Author Amy Stewart asks the question – “Can we come up with one simple five-point plan and actually get it passed? Can it be simple enough to fit on a single sheet of paper?”
She then proceeds to offer her 5 point plan. It is a very good start but it doesn’t go quite far enough, and forgive me if this seems simplistic.
I would add the following:
Remove the Moral Hazard. In other words bring the consumer back into the transaction. Currently, the customer in health care is NOT the patient, it is either the insurance company or it’s the government. The axiom those who have the money make the rules applies equally here. Remove both to the extent that’s feasible and allow the consumer (patient) to shop for the best deal and prices will come down.
Secondly, we need tort reform, if California has done anything right these past years it has been to pass legislation that limits “pain and suffering” damages to $250,000. Of course, one should be able to sue in the event of gross negligence, but multi-million dollar lawsuits “mental anguish” needs to be limited and reasonable.
Amy suggests an annual deductible at $10,000, I’d probably make it $25,000 to $45,000 high enough that annual medical expenses would be taken care of out of pocket, but enough to protect the individual from financial ruin should a catastrophic medical condition occur.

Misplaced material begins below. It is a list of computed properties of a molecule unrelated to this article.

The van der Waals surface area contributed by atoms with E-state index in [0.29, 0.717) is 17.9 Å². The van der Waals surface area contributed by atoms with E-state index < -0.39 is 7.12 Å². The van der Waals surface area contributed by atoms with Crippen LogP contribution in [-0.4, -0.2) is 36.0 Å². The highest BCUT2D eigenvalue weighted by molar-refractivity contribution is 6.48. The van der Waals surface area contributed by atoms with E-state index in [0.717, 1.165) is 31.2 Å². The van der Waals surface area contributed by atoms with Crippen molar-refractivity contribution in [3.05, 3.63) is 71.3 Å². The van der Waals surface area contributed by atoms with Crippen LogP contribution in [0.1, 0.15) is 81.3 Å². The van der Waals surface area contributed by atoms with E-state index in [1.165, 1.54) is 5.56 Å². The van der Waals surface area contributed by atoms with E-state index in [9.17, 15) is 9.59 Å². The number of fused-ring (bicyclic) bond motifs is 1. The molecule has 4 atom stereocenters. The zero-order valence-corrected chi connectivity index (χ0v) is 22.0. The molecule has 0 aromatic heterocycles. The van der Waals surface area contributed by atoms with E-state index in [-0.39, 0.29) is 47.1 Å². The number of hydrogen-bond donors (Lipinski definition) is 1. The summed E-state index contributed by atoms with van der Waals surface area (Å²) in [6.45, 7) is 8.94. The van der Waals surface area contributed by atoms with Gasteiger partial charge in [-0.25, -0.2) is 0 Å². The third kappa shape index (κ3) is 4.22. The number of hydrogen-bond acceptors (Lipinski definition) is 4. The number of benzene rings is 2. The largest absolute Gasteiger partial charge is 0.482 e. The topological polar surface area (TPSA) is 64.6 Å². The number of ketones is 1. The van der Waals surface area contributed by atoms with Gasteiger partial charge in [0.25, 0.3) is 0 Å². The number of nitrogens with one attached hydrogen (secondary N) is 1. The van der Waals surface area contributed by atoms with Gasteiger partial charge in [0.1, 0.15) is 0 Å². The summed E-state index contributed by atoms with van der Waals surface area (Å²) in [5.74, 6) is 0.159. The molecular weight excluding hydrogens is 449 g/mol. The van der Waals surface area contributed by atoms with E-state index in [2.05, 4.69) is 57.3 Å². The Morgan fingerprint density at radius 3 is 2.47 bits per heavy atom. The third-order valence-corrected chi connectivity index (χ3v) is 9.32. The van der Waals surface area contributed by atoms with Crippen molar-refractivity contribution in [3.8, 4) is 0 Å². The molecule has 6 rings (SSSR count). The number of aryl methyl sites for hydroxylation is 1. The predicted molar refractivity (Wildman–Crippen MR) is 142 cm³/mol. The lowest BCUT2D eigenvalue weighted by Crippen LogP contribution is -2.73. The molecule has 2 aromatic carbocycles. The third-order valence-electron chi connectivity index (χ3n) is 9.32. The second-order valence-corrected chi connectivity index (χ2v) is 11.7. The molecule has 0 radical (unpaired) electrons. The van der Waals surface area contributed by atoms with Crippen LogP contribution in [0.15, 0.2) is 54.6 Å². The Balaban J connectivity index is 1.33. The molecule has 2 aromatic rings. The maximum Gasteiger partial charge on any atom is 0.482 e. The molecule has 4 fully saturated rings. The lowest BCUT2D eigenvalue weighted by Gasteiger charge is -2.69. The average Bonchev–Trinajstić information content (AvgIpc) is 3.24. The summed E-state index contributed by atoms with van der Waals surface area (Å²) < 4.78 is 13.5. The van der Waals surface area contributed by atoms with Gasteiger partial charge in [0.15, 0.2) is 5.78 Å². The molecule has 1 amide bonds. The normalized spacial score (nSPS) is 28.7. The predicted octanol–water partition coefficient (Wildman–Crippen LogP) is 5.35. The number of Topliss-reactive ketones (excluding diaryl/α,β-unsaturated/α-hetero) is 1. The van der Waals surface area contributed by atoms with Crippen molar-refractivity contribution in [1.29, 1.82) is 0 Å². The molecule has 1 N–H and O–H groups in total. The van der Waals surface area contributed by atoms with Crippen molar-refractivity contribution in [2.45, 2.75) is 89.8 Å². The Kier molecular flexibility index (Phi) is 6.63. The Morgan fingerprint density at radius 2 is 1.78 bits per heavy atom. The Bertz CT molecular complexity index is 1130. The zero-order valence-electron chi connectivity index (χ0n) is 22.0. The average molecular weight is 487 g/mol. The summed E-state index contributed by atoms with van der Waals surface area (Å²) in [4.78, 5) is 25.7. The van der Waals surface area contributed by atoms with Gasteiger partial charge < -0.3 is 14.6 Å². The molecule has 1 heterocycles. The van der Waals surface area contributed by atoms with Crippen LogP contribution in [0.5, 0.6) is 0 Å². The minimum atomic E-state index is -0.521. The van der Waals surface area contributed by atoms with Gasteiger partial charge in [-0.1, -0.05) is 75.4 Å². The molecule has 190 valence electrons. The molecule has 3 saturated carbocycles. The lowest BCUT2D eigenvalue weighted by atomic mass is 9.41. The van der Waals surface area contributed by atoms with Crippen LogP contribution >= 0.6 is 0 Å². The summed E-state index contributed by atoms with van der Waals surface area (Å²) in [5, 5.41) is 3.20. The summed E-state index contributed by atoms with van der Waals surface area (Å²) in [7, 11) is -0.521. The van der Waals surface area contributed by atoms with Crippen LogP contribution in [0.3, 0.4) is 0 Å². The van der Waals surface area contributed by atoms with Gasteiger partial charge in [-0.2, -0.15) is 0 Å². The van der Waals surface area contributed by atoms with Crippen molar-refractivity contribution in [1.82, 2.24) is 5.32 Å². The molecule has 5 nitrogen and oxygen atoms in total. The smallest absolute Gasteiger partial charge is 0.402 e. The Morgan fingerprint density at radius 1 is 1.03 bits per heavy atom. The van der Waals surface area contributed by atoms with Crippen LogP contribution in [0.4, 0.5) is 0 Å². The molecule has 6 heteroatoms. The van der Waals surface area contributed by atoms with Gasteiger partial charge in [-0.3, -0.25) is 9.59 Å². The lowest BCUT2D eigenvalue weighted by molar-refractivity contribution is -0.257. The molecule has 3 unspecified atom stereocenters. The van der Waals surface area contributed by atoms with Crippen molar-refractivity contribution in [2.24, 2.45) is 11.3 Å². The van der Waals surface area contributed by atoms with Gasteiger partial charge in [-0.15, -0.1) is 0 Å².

Amy’s monthly premium of $99.00 for individuals under 30 and $199.00 a month for those 30 – 65 sounds good on paper, although I’m not an actuary so I really don’t know if that’s reasonable or not.
HSA’s (Health Savings Accounts) are critical to this plan. Allow individuals to privately start HSA’s (like an IRA) that’s tax deductible currently HSA’s are only available through an employer. Make it transferrable from year to year, currently if you don’t use it within the year, you lose it.
I like Amy’s idea allowing individuals the ability to make tax deductible contributions to others’ HSA’s.
Allow insurance companies to compete across state lines, and reduce the tangle of state government regulation affecting how premiums are determined and charged.
Lastly, create community clinics where individuals can go to receive non-emergency care. Currently our hospital’s ERs are inundated with non-emergency patients who can’t afford to go anywhere else. Community clinics (wasn’t there something called Free Clinics years ago?) would alleviate the pressure on the ER’s both with workload and financially.
Students who want to become physicians and nurses could apply to the government to pay for their medical education provided they commit to 8 years of service in these clinics. The military has been doing this for years and has worked extremely well.
As a side note, President Obama made a critical mistake at the very beginning. Namely, farming out the job of creating a Health Care Bill to Congress, I’m positive that had he simply drafted his own bill internally and sent it to Congress to approve, we would’ve had a very different outcome. Unless of course it wasn’t really about reform in the first place, but that’s another discussion altogether isn’t it?